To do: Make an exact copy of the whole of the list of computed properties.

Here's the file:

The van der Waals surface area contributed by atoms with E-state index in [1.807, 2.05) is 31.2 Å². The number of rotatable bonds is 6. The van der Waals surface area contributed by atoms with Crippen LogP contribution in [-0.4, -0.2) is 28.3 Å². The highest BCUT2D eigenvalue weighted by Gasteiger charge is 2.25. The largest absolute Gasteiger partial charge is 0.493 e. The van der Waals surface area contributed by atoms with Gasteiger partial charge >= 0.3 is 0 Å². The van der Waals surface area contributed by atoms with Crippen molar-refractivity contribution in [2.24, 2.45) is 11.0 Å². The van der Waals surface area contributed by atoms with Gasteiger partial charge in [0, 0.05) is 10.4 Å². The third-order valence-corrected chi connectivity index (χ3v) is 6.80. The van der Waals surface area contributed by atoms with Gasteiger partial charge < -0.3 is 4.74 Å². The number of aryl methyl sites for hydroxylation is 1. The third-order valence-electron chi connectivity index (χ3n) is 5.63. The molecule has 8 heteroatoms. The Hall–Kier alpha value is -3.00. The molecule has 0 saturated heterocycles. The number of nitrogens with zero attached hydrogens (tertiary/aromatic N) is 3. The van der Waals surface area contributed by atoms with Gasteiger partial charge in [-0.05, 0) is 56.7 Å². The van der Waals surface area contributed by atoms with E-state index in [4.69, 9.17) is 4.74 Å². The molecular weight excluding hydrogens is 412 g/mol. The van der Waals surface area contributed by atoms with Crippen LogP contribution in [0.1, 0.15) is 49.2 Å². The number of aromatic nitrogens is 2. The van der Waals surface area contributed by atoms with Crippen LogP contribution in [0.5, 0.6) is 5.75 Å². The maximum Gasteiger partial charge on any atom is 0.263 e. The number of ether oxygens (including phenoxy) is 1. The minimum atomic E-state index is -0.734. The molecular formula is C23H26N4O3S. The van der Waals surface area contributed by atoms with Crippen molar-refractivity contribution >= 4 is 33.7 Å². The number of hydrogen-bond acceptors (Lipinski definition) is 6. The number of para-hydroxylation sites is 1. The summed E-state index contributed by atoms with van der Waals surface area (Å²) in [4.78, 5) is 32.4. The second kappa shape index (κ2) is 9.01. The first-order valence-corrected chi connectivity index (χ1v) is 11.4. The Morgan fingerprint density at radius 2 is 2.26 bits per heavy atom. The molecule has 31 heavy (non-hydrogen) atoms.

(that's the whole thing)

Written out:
The van der Waals surface area contributed by atoms with E-state index in [1.807, 2.05) is 31.2 Å². The number of rotatable bonds is 6. The van der Waals surface area contributed by atoms with Crippen LogP contribution in [-0.4, -0.2) is 28.3 Å². The highest BCUT2D eigenvalue weighted by Gasteiger charge is 2.25. The largest absolute Gasteiger partial charge is 0.493 e. The van der Waals surface area contributed by atoms with Gasteiger partial charge >= 0.3 is 0 Å². The van der Waals surface area contributed by atoms with Crippen molar-refractivity contribution in [2.24, 2.45) is 11.0 Å². The van der Waals surface area contributed by atoms with Gasteiger partial charge in [0, 0.05) is 10.4 Å². The third-order valence-corrected chi connectivity index (χ3v) is 6.80. The van der Waals surface area contributed by atoms with Gasteiger partial charge < -0.3 is 4.74 Å². The number of aryl methyl sites for hydroxylation is 1. The third-order valence-electron chi connectivity index (χ3n) is 5.63. The molecule has 8 heteroatoms. The Hall–Kier alpha value is -3.00. The molecule has 0 saturated heterocycles. The number of nitrogens with zero attached hydrogens (tertiary/aromatic N) is 3. The van der Waals surface area contributed by atoms with Gasteiger partial charge in [-0.05, 0) is 56.7 Å². The van der Waals surface area contributed by atoms with E-state index in [4.69, 9.17) is 4.74 Å². The molecular weight excluding hydrogens is 412 g/mol. The van der Waals surface area contributed by atoms with Crippen LogP contribution in [0.1, 0.15) is 49.2 Å². The number of aromatic nitrogens is 2. The van der Waals surface area contributed by atoms with Crippen LogP contribution in [0.5, 0.6) is 5.75 Å². The maximum Gasteiger partial charge on any atom is 0.263 e. The number of ether oxygens (including phenoxy) is 1. The minimum atomic E-state index is -0.734. The molecular formula is C23H26N4O3S. The van der Waals surface area contributed by atoms with Crippen molar-refractivity contribution >= 4 is 33.7 Å². The number of hydrogen-bond acceptors (Lipinski definition) is 6. The number of para-hydroxylation sites is 1. The summed E-state index contributed by atoms with van der Waals surface area (Å²) in [4.78, 5) is 32.4. The second kappa shape index (κ2) is 9.01. The first-order valence-corrected chi connectivity index (χ1v) is 11.4. The Morgan fingerprint density at radius 2 is 2.26 bits per heavy atom. The molecule has 31 heavy (non-hydrogen) atoms.